How growing up on a farm teaches survival skills #FarmsMatter

I have taken for granted what you learn growing up living in the country where power outages happen on a regular basis. As storms ransacked both Illinois and Indiana, I sat in the dark scrolling through my Facebook page reading about how a college friend had lost her house in Illinois.

I read about a town near my sister trying to recognize their town that had been destroyed. I got a text from a friend asking for prayers as several of their hog barns had been destroyed and one too near their home for comfort.

When you live in the country, it is inevitable. A strong storm means a pole or two must likely will snap and which is what causes the power to go out. So, when your devices all die, you can go drive around charging and checking out broken power poles.


And as my kids got a lesson on just how long their idevices will last, they were reminded of the small things. Small things like full the bathtub.


After all, you never know when nature will call. With no power we have no water pump working on the well to bring water into the toilet. You must dump to flush. Which is also why they don’t dare open the fridge. Keep the cold in and if you drink and eat too much, you will have another visit to the bathroom and the tub only holds so much water!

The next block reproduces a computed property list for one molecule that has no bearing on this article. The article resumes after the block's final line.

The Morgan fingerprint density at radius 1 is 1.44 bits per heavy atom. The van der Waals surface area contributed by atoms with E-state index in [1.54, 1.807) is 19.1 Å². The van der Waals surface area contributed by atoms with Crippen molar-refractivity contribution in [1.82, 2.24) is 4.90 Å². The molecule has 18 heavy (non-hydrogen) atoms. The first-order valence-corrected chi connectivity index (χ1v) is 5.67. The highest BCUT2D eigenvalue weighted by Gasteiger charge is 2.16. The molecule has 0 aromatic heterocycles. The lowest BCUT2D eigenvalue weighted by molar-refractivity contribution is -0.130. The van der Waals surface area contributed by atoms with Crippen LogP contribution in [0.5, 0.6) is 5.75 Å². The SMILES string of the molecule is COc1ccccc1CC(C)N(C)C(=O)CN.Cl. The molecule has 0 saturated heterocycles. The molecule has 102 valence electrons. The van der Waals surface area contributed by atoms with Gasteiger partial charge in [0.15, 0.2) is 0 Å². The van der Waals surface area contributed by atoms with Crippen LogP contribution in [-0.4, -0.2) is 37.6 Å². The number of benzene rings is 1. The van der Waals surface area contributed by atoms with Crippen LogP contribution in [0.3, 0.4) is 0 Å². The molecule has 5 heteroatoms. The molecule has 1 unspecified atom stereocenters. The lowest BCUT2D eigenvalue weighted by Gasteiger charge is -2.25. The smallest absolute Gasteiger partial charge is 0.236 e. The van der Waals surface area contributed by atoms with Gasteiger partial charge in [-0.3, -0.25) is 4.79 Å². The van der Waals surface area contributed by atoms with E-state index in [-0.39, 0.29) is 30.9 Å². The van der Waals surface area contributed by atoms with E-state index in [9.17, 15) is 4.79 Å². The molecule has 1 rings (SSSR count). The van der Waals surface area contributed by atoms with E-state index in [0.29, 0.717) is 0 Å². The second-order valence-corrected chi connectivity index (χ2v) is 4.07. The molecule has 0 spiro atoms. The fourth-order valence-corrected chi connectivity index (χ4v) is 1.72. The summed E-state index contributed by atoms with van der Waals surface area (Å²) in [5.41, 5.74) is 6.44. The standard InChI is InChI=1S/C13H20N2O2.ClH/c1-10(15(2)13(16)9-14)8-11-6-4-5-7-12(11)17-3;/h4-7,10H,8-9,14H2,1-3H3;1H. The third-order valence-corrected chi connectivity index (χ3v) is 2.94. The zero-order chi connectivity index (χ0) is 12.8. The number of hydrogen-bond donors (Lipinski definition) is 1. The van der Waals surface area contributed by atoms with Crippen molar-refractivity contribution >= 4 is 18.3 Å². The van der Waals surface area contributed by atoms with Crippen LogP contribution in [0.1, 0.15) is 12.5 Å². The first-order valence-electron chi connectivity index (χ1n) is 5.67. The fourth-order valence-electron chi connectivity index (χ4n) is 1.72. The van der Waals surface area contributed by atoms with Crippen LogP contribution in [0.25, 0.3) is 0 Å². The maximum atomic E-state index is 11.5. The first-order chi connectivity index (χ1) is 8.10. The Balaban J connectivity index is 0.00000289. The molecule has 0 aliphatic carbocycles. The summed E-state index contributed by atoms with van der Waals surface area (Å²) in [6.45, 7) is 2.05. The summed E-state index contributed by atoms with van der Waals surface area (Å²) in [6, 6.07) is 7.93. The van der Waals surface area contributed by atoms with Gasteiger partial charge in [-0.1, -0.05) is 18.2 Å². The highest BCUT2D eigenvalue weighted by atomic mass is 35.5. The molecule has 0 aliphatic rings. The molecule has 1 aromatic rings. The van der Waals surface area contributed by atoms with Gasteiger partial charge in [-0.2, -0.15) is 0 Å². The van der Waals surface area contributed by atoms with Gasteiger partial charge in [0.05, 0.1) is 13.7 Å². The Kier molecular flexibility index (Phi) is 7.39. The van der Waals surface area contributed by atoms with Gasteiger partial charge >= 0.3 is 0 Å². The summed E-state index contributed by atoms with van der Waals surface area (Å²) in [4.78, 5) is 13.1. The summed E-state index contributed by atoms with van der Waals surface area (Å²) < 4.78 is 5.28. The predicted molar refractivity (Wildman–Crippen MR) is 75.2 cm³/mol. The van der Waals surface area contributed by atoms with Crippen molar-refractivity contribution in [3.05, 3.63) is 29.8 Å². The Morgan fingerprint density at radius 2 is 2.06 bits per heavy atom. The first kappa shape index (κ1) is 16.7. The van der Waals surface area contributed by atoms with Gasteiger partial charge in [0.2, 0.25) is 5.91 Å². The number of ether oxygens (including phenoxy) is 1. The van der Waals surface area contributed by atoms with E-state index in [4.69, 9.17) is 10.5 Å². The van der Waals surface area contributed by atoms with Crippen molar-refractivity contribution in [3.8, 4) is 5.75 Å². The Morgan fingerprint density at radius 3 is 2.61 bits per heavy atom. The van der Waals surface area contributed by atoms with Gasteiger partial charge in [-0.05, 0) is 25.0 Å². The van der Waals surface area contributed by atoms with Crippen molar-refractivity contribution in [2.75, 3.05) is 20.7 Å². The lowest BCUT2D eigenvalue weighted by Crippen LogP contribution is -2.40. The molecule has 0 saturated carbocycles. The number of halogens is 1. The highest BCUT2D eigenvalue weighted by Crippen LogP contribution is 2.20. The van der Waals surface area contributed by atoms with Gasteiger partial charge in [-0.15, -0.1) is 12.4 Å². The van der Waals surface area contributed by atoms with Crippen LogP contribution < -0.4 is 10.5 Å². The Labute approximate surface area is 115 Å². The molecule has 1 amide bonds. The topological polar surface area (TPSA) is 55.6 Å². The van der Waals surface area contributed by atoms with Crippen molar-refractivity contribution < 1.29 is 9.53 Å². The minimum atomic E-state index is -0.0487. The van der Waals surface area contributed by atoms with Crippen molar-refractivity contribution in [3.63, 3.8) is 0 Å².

And when you are on the brink of boredom, pull out an origami fortune teller. I can remember growing up loving these things. And I now know I will grow up to drive a van. Be rich and then poor because I spent my money buying a van and finally ate by a shark.


Basements matter. Even if they are dirty or cramped. Basements matter. And they keep your wine at the perfect resting place for your enjoyment!

And if the power doesn’t come back in, you can just beg your husband to get the generator that is at the farm!

But when the storm passes and the power comes back on, the biggest and best promises remind us that through it all, we are never alone and that never again will we all be harmed by the storm.


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  1. says

    Lessons I learned from my mom:
    1.) ALWAYS run a tub FULL of water for any and ALL needs.
    2.) Do NOT throw out kerosene lamps.
    3.) Do NOT UNDERSTIMATE Mother Nautre—We were snowbound for two weeks 2-3 times in those late 70’s blizzards that hit. It happens when you are the only house on the road to no where!

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